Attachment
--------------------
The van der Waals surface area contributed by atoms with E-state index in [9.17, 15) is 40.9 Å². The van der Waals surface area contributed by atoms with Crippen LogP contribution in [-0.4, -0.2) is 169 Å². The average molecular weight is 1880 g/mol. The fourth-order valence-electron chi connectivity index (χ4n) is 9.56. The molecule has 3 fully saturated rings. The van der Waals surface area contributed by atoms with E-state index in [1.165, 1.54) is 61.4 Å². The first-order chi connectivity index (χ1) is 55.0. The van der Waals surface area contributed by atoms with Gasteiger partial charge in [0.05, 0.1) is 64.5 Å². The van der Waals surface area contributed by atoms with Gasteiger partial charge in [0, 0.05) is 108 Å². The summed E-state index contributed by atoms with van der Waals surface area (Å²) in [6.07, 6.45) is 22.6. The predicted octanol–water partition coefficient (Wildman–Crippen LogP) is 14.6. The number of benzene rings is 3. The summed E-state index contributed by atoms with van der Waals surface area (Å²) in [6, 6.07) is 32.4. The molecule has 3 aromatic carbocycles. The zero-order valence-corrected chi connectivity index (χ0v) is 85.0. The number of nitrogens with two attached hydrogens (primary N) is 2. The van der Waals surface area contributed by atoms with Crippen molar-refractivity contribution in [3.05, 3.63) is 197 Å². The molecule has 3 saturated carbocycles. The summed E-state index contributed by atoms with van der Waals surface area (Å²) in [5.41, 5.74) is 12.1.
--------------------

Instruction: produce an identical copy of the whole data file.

The van der Waals surface area contributed by atoms with E-state index in [9.17, 15) is 40.9 Å². The van der Waals surface area contributed by atoms with Crippen LogP contribution in [-0.4, -0.2) is 169 Å². The average molecular weight is 1880 g/mol. The fourth-order valence-electron chi connectivity index (χ4n) is 9.56. The molecule has 3 fully saturated rings. The van der Waals surface area contributed by atoms with E-state index in [1.165, 1.54) is 61.4 Å². The first-order chi connectivity index (χ1) is 55.0. The van der Waals surface area contributed by atoms with Gasteiger partial charge in [0.05, 0.1) is 64.5 Å². The van der Waals surface area contributed by atoms with Gasteiger partial charge in [0, 0.05) is 108 Å². The summed E-state index contributed by atoms with van der Waals surface area (Å²) in [6.07, 6.45) is 22.6. The predicted octanol–water partition coefficient (Wildman–Crippen LogP) is 14.6. The number of benzene rings is 3. The summed E-state index contributed by atoms with van der Waals surface area (Å²) in [6, 6.07) is 32.4. The molecule has 3 aromatic carbocycles. The zero-order valence-corrected chi connectivity index (χ0v) is 85.0. The number of nitrogens with two attached hydrogens (primary N) is 2. The van der Waals surface area contributed by atoms with Crippen molar-refractivity contribution in [3.05, 3.63) is 197 Å². The molecule has 3 saturated carbocycles. The summed E-state index contributed by atoms with van der Waals surface area (Å²) in [5.41, 5.74) is 12.1.